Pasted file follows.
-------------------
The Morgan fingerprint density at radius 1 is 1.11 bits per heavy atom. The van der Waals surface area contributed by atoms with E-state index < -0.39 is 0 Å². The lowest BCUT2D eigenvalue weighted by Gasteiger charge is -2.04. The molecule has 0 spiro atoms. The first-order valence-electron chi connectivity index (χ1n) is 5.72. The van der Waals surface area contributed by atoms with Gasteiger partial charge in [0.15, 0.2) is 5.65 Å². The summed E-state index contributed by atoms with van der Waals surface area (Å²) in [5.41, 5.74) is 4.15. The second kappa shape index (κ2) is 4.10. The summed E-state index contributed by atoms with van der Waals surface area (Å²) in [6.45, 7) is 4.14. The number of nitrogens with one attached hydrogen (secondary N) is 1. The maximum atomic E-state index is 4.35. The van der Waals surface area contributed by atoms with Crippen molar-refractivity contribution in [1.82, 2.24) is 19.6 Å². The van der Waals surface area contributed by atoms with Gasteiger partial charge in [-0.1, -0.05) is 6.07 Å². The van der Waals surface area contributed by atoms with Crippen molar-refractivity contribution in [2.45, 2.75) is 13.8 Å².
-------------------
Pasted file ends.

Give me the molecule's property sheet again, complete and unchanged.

The Morgan fingerprint density at radius 1 is 1.11 bits per heavy atom. The van der Waals surface area contributed by atoms with E-state index < -0.39 is 0 Å². The lowest BCUT2D eigenvalue weighted by Gasteiger charge is -2.04. The molecule has 0 spiro atoms. The first-order valence-electron chi connectivity index (χ1n) is 5.72. The van der Waals surface area contributed by atoms with Gasteiger partial charge in [0.15, 0.2) is 5.65 Å². The summed E-state index contributed by atoms with van der Waals surface area (Å²) in [5.41, 5.74) is 4.15. The second kappa shape index (κ2) is 4.10. The summed E-state index contributed by atoms with van der Waals surface area (Å²) in [6.45, 7) is 4.14. The number of nitrogens with one attached hydrogen (secondary N) is 1. The maximum atomic E-state index is 4.35. The van der Waals surface area contributed by atoms with Crippen molar-refractivity contribution in [1.82, 2.24) is 19.6 Å². The van der Waals surface area contributed by atoms with Gasteiger partial charge in [-0.1, -0.05) is 6.07 Å². The van der Waals surface area contributed by atoms with Crippen molar-refractivity contribution in [2.45, 2.75) is 13.8 Å².